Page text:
The Old Capital - Yasunari Kawabata, J. Martin Holman
The sting of the needle was lost in the delicate crimson stream. Not a wince or a slight whimper. The strange words bounced in my ears resembling songs of exasperated crickets. The harshness of the sun did not bother my skin anymore, neither the rain puddles that ruined my shoes. Not a drop of tear, not a speck of anger. Could this happening so soon? The one thing I feared the most. Did Kawabata finally overwhelm me? Did the silence consume me like a ravenous shokujinki? As I walked home, the frogs happily croaked on the walls of a nearby pond even as heated clouds swarmed the sky. I ran; my tears competing with the fluttering of sparrows. Windows were being angrily locked, doors shut with a thunderous bang. Those bell crickets!! These lucky insects. How will I ever isolate myself from this vulgar world? Why couldn't I be those violets who grew in the hollow spaces of the maple trees, priding in their blooming beauty amid the vulgarity of the overgrown moss. Would my carefree life just be a beautiful illusion existing in my heart? Has the opening of the lid brought an end to my enchanted world? When will silence finally annihilate my aching memories? Will it be possible to stand tall and straight like those majestic cedars even when its branches are cut to build tea rooms? Will a man ever cease from being an “emotional creature”?

Bell crickets with violet garbs,
Grasshoppers in empty hearts,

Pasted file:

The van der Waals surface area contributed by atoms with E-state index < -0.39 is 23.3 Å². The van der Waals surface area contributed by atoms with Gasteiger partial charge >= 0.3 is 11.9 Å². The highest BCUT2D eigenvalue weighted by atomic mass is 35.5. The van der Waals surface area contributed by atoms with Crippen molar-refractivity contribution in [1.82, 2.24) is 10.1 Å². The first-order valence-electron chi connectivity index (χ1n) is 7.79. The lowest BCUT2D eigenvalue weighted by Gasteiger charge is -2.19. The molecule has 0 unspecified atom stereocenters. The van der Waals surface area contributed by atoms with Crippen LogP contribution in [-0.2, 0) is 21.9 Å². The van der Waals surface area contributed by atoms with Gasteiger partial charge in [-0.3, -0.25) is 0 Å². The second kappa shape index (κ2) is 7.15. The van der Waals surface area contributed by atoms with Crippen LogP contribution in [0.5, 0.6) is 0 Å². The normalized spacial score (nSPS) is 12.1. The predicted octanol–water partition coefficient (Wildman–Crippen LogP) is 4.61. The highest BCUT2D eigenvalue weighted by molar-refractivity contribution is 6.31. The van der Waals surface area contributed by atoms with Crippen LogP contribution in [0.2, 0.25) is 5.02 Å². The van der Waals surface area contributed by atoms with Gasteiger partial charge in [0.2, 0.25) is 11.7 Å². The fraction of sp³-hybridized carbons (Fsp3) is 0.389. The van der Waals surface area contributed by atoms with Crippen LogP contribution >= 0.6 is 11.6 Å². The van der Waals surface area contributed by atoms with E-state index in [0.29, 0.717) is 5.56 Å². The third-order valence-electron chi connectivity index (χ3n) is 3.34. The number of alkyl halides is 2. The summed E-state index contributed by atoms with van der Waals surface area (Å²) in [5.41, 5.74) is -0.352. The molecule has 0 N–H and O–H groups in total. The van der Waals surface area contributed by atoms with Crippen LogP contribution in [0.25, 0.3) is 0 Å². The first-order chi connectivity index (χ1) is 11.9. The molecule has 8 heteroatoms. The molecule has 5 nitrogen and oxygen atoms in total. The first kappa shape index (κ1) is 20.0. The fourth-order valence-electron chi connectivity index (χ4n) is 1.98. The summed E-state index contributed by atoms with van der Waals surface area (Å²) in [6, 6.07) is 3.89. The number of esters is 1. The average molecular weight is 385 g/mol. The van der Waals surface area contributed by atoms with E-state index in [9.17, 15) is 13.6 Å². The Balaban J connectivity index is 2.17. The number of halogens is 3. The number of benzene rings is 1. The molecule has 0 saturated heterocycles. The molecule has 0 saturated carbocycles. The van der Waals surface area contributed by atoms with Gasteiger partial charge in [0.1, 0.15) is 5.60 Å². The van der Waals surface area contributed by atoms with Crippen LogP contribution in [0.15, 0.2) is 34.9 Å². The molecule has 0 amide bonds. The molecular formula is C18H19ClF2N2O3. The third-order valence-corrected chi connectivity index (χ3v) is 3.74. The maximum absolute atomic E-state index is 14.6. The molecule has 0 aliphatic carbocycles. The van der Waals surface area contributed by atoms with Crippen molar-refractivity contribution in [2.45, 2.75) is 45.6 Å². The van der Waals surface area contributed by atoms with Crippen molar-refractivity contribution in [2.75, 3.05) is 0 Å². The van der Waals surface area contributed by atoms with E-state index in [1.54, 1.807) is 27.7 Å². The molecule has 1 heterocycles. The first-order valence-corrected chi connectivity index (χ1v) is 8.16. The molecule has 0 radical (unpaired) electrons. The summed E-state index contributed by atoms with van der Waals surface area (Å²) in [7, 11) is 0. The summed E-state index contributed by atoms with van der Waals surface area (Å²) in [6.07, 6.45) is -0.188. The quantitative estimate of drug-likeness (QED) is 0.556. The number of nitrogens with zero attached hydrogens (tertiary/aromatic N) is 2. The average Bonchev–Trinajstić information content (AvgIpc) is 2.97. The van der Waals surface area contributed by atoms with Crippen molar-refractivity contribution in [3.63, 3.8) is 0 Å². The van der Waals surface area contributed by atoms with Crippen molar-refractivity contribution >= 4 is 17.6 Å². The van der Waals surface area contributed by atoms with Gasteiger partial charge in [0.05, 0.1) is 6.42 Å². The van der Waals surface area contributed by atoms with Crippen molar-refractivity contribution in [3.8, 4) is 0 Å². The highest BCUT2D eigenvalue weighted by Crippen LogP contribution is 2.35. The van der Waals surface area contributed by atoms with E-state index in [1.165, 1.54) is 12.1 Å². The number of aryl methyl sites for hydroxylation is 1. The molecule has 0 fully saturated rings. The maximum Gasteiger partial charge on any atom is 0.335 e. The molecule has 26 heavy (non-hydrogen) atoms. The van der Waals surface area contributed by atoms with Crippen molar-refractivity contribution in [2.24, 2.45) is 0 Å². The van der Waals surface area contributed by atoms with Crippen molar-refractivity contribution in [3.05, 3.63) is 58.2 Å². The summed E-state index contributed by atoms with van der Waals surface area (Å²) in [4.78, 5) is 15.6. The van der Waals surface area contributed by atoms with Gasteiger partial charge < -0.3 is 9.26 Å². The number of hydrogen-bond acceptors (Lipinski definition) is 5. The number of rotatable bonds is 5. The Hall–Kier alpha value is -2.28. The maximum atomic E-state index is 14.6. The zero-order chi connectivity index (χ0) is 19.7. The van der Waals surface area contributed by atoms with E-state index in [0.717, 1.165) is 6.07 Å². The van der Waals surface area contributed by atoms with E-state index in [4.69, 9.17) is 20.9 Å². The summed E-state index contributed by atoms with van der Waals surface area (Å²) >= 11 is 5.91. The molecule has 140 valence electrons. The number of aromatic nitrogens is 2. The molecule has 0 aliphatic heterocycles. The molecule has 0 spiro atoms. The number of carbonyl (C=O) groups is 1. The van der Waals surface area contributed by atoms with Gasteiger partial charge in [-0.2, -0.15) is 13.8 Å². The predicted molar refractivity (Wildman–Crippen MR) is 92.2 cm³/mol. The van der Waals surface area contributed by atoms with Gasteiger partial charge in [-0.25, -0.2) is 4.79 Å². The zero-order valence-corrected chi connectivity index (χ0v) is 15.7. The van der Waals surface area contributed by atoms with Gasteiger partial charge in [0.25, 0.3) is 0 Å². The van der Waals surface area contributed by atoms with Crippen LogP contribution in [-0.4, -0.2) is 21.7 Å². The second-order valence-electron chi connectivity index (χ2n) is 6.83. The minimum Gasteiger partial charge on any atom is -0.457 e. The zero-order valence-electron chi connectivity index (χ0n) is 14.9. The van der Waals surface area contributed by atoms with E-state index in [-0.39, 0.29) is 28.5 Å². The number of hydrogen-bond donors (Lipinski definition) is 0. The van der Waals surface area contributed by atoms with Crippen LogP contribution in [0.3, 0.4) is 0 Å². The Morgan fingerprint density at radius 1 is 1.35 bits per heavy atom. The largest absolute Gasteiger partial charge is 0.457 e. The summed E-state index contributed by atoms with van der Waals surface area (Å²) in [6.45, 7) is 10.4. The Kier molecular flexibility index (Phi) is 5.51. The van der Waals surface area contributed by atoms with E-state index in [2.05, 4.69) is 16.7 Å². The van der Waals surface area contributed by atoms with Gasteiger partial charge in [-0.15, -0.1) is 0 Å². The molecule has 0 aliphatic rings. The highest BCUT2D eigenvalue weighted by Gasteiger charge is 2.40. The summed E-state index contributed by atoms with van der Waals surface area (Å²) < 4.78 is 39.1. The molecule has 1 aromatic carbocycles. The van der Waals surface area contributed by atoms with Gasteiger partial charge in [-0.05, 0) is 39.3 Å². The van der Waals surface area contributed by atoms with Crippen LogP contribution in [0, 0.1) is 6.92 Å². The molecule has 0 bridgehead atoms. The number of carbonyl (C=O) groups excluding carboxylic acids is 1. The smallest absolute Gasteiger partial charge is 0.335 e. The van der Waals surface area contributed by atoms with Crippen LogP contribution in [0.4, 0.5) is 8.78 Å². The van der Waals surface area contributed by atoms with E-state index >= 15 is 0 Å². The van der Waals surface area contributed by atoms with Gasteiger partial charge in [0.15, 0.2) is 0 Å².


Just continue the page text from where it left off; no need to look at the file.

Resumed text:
Sullen memory patiently birth,
Pristine illusions of a universe,
Above the friendless pagodas,
Lonely red pines call the sun,
On sode of gracious kimono,
Bright tulips delicately spun.

Serenely, Kawabata weaves the threads of beautiful illusions that refuse to depart from our existence. With torrential flow of sordid emotions comes the want for a sheltering mirage that overthrows the repulsiveness of realism. The vanishing exuberance of Kyoto saddens its citizens as they try and hold on to the memory of Kyoto’s last streetcar; embellishing it with flowers and holding onto the photographic illusion of the newly christened “flower train” ; the lonely roads cry in nostalgia. The clean streets that once festooned to the picturesque festive parades and rice cake showers from the festival floats were now endangered to being darkened by ubiquitous friendless inns. Would the crickets ecstatically chirp if their glass palace ceases to exist?